My Father's Day Choice
Emily’s family decided to go camping over Father’s Day weekend. I have nothing against camping. Both Emily and I grew up camping, and we camped together when we were newly married, and even after having kids. But after a camping trip with a toddler that wouldn’t stop running away and a baby who wouldn’t sleep, and ending with rain soaking all of our gear, we swore that our camping days were done. It didn’t make any sense to go away for the weekend and come back feeling like we had been hit by a car and then beaten with a 2x4. So, we stashed our camping gear away and haven’t camped for about 8 years.
Despite that, some of Emily’s cousins that she doesn’t get to see very often were going to be on this camping trip and she really wanted to spend the time with them, so she decided she was going to go. The initial plan was for her to take the kids by herself, and I would stay home alone for the weekend. This plan sounded good to me. I was imagining going hiking by myself, getting some work done around the house, and enjoying a quiet weekend. Alone.
Frankly, this sounded like a nice Father’s Day to me.
But the more I thought about it, the guiltier I began to feel. Our girls were really excited about going camping, and I knew they would have a great time and would have great memories of this trip… memories that didn’t involve me. I also knew that this would be a ton of work for Emily without me along…. and I wasn’t crazy about her driving alone with the kids the 3 hours to Trough Creek State Park.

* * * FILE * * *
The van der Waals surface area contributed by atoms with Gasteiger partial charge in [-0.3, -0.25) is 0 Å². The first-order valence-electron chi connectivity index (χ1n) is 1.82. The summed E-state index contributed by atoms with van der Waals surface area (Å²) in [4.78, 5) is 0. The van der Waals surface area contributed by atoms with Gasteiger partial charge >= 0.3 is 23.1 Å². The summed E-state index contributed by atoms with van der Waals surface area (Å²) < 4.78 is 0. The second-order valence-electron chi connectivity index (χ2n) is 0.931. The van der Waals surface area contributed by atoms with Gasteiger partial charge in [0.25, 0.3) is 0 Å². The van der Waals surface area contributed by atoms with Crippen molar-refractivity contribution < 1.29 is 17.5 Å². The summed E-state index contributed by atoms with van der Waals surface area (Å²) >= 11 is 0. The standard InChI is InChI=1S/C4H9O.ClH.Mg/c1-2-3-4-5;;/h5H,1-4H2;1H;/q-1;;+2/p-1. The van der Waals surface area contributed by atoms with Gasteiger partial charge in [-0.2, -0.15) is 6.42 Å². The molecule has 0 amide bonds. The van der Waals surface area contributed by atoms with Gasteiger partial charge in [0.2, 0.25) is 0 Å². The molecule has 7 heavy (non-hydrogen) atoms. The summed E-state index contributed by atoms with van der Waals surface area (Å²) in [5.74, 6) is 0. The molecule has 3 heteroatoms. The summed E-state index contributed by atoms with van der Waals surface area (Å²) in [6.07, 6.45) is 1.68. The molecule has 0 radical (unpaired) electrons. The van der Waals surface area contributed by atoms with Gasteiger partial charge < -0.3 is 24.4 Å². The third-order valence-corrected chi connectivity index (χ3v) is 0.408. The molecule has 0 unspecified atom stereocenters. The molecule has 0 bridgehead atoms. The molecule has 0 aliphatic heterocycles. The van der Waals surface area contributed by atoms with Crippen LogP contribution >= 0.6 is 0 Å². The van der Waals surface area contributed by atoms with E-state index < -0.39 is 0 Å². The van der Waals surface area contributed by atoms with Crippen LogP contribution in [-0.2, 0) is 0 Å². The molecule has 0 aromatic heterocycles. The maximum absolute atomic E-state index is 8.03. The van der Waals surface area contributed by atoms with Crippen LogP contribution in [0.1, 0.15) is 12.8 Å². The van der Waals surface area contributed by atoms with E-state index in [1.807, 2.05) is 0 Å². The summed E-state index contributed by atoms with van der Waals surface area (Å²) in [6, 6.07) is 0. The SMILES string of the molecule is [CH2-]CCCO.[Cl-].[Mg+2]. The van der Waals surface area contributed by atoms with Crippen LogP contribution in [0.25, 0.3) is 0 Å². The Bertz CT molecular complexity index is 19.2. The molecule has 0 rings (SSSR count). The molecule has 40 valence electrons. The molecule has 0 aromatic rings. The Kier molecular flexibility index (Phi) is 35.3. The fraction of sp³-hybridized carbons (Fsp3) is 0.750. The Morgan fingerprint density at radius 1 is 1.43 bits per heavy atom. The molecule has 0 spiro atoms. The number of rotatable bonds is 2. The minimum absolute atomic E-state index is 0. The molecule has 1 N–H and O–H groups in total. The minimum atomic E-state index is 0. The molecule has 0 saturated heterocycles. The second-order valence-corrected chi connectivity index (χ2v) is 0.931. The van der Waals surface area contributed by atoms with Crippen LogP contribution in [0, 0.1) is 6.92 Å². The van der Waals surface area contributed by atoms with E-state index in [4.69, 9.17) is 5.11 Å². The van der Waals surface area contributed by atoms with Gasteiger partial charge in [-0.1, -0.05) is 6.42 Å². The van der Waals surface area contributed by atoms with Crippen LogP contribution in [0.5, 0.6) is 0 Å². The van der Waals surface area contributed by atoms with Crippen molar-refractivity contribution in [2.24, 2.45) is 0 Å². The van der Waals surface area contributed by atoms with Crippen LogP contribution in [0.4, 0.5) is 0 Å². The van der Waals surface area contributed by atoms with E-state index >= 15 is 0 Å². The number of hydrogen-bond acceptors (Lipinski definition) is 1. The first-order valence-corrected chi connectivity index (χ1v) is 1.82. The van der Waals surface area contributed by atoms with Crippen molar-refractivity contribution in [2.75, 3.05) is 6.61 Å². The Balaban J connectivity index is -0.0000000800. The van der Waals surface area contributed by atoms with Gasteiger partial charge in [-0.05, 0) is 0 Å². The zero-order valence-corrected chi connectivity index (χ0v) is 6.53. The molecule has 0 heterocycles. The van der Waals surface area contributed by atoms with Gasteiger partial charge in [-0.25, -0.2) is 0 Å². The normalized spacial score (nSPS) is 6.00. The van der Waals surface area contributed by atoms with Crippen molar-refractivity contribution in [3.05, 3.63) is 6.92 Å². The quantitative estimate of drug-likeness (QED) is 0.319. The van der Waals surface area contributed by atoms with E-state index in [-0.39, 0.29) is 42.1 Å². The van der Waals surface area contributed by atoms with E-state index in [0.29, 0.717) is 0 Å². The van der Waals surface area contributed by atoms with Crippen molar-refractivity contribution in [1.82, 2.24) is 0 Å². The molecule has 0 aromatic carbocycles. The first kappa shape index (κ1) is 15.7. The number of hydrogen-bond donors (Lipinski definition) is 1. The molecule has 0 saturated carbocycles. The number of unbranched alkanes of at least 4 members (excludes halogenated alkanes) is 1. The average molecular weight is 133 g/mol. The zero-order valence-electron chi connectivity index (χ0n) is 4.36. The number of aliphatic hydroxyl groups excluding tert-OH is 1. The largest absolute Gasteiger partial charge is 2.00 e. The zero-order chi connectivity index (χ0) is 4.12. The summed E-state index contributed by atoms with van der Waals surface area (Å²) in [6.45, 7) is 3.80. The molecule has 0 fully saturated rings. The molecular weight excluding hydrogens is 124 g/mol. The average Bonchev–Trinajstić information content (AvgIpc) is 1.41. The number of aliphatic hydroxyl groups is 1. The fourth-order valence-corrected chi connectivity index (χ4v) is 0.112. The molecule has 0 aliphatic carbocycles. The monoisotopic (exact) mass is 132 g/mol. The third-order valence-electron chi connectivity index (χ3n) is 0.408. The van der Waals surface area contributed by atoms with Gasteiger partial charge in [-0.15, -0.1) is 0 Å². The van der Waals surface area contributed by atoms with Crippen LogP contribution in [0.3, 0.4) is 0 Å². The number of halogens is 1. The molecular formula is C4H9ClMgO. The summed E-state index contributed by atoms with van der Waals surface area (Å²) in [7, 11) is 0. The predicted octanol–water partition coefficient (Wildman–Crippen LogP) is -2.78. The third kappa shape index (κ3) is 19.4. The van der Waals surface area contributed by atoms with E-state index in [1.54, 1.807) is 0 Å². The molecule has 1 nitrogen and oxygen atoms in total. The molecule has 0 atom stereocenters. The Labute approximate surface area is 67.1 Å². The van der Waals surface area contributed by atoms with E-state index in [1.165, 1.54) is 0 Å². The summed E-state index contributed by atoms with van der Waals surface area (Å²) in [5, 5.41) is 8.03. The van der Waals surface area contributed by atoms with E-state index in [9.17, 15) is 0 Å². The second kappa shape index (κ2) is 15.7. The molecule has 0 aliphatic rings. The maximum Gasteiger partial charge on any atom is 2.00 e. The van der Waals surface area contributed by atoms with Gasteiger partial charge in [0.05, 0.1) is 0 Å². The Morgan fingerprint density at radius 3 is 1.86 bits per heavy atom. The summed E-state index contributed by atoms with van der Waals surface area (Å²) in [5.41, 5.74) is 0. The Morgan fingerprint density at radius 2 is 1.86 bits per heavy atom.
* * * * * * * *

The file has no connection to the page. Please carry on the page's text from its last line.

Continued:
So I decided that I had a duty as a Husband and Father to go along on this trip and that I would just make the best of it. As it turns out, that wasn’t very hard. We had a great trip.
We had a nice drive through some rural areas of our state that I’ve never been through.
The campground was secluded and peaceful.
The “pit toilets” were nicer than I was expecting.
The surrounding area was beautiful.
The weather was literally perfect for camping. It actually could not have been any better. This was of course very helpful, because even die-hard campers know that rain is miserable.
We had a blast with the family together (18 kids and 8 adults if I’m counting properly).
By the end of the weekend I was realizing what a mistake it would have been to stay home. I know I would have enjoyed doing my own thing, but it also would have felt empty. I would have missed out on a weekend of memories that I would never be able to reclaim in exchange for indulging my wants. That’s not a good trade-off.
This all reminded me of one of the keys to being a good parent, which is selflessness. Over and over again as a parent we take the things that we want, and put them aside. The things we want to do, spend money on, listen to, say, or spend our time on; and toss them aside for the good of our family.
I’m not advocating that you NEVER take time for yourself as a parent. I also understand that we have to work, and get things done around the house, and pay bills and do any number of other things that require we tell our kids that we’re busy and can’t do what they are asking at the moment. But when possible, we need to be sure that we are selfless enough to put down the phone and pay attention to them, or agree to play the board game that we really don’t want to play, or throw baseball when maybe there are other things that we could be doing…. Or go camping when we’d like to stay home and relax.
In the end, the time we devote to our families will be well-spent.
Plus, if I hadn’t gone camping I wouldn’t have this picture of me with my girls on Father’s Day...